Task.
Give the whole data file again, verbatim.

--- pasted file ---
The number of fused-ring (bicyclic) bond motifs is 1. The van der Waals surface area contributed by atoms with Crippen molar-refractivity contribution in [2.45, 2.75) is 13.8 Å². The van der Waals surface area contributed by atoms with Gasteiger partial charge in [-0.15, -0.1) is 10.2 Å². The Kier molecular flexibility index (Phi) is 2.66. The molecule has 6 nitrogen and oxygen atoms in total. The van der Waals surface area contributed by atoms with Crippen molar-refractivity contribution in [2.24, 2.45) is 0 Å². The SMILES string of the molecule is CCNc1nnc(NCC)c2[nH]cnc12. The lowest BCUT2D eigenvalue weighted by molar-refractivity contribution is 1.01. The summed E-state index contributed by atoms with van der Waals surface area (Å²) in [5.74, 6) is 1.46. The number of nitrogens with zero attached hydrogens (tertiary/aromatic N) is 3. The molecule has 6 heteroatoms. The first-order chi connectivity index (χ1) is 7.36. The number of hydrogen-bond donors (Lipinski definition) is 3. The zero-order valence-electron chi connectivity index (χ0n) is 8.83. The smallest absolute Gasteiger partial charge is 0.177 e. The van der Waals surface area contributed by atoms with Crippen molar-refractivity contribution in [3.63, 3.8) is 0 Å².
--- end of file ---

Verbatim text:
The number of fused-ring (bicyclic) bond motifs is 1. The van der Waals surface area contributed by atoms with Crippen molar-refractivity contribution in [2.45, 2.75) is 13.8 Å². The van der Waals surface area contributed by atoms with Gasteiger partial charge in [-0.15, -0.1) is 10.2 Å². The Kier molecular flexibility index (Phi) is 2.66. The molecule has 6 nitrogen and oxygen atoms in total. The van der Waals surface area contributed by atoms with Crippen molar-refractivity contribution in [2.24, 2.45) is 0 Å². The SMILES string of the molecule is CCNc1nnc(NCC)c2[nH]cnc12. The lowest BCUT2D eigenvalue weighted by molar-refractivity contribution is 1.01. The summed E-state index contributed by atoms with van der Waals surface area (Å²) in [5.74, 6) is 1.46. The number of nitrogens with zero attached hydrogens (tertiary/aromatic N) is 3. The molecule has 6 heteroatoms. The first-order chi connectivity index (χ1) is 7.36. The number of hydrogen-bond donors (Lipinski definition) is 3. The zero-order valence-electron chi connectivity index (χ0n) is 8.83. The smallest absolute Gasteiger partial charge is 0.177 e. The van der Waals surface area contributed by atoms with Crippen molar-refractivity contribution in [3.63, 3.8) is 0 Å².